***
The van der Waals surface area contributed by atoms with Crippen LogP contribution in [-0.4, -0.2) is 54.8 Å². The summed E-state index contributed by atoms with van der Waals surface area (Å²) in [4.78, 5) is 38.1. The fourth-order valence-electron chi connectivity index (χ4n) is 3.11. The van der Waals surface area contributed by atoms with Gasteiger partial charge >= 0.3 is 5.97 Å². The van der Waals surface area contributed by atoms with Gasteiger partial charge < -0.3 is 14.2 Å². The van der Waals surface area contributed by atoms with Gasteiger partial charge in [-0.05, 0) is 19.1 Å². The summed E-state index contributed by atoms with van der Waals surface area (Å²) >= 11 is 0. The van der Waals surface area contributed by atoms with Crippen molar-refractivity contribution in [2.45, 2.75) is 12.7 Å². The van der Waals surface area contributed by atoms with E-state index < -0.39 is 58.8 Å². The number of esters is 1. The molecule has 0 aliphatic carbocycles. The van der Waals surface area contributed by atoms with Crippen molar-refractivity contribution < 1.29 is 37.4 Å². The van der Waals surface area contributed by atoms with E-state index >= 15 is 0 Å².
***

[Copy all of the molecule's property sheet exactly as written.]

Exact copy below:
The van der Waals surface area contributed by atoms with Crippen LogP contribution in [-0.4, -0.2) is 54.8 Å². The summed E-state index contributed by atoms with van der Waals surface area (Å²) in [4.78, 5) is 38.1. The fourth-order valence-electron chi connectivity index (χ4n) is 3.11. The van der Waals surface area contributed by atoms with Gasteiger partial charge >= 0.3 is 5.97 Å². The van der Waals surface area contributed by atoms with Gasteiger partial charge < -0.3 is 14.2 Å². The van der Waals surface area contributed by atoms with Gasteiger partial charge in [-0.05, 0) is 19.1 Å². The summed E-state index contributed by atoms with van der Waals surface area (Å²) >= 11 is 0. The van der Waals surface area contributed by atoms with Crippen molar-refractivity contribution in [2.45, 2.75) is 12.7 Å². The van der Waals surface area contributed by atoms with E-state index < -0.39 is 58.8 Å². The number of esters is 1. The molecule has 0 aliphatic carbocycles. The van der Waals surface area contributed by atoms with Crippen molar-refractivity contribution < 1.29 is 37.4 Å². The van der Waals surface area contributed by atoms with E-state index >= 15 is 0 Å².